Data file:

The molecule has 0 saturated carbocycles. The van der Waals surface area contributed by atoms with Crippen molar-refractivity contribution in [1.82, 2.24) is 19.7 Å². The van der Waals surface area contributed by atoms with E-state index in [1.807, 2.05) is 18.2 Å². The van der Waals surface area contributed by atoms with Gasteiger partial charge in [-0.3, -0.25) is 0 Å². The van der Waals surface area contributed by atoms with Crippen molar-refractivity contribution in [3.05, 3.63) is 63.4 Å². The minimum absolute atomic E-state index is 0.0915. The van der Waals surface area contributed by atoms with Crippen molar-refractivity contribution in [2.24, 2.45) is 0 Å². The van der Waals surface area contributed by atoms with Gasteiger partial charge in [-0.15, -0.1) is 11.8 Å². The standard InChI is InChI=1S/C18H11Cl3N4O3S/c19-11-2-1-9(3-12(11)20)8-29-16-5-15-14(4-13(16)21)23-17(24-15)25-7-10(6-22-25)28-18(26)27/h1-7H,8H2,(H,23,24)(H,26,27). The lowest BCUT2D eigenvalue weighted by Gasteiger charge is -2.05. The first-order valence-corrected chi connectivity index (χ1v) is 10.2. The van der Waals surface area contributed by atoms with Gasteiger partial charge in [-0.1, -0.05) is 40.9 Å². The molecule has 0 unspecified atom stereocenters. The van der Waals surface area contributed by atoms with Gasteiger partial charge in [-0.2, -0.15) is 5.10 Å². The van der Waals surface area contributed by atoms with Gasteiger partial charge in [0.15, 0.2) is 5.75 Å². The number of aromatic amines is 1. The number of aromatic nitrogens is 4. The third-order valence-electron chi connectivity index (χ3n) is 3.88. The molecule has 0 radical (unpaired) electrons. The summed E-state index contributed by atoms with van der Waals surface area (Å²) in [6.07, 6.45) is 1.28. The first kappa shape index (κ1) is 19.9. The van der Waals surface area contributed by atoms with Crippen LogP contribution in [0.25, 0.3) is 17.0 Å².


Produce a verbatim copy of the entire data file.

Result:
The molecule has 0 saturated carbocycles. The van der Waals surface area contributed by atoms with Crippen molar-refractivity contribution in [1.82, 2.24) is 19.7 Å². The van der Waals surface area contributed by atoms with E-state index in [1.807, 2.05) is 18.2 Å². The van der Waals surface area contributed by atoms with Gasteiger partial charge in [-0.3, -0.25) is 0 Å². The van der Waals surface area contributed by atoms with Crippen molar-refractivity contribution in [3.05, 3.63) is 63.4 Å². The minimum absolute atomic E-state index is 0.0915. The van der Waals surface area contributed by atoms with Crippen molar-refractivity contribution in [2.24, 2.45) is 0 Å². The van der Waals surface area contributed by atoms with Gasteiger partial charge in [-0.15, -0.1) is 11.8 Å². The standard InChI is InChI=1S/C18H11Cl3N4O3S/c19-11-2-1-9(3-12(11)20)8-29-16-5-15-14(4-13(16)21)23-17(24-15)25-7-10(6-22-25)28-18(26)27/h1-7H,8H2,(H,23,24)(H,26,27). The lowest BCUT2D eigenvalue weighted by Gasteiger charge is -2.05. The first-order valence-corrected chi connectivity index (χ1v) is 10.2. The van der Waals surface area contributed by atoms with Gasteiger partial charge in [-0.1, -0.05) is 40.9 Å². The molecule has 0 unspecified atom stereocenters. The van der Waals surface area contributed by atoms with Gasteiger partial charge in [-0.2, -0.15) is 5.10 Å². The van der Waals surface area contributed by atoms with Gasteiger partial charge in [0.15, 0.2) is 5.75 Å². The number of aromatic amines is 1. The number of aromatic nitrogens is 4. The third-order valence-electron chi connectivity index (χ3n) is 3.88. The molecule has 0 radical (unpaired) electrons. The summed E-state index contributed by atoms with van der Waals surface area (Å²) in [6.07, 6.45) is 1.28. The first kappa shape index (κ1) is 19.9. The van der Waals surface area contributed by atoms with Crippen LogP contribution in [0.25, 0.3) is 17.0 Å².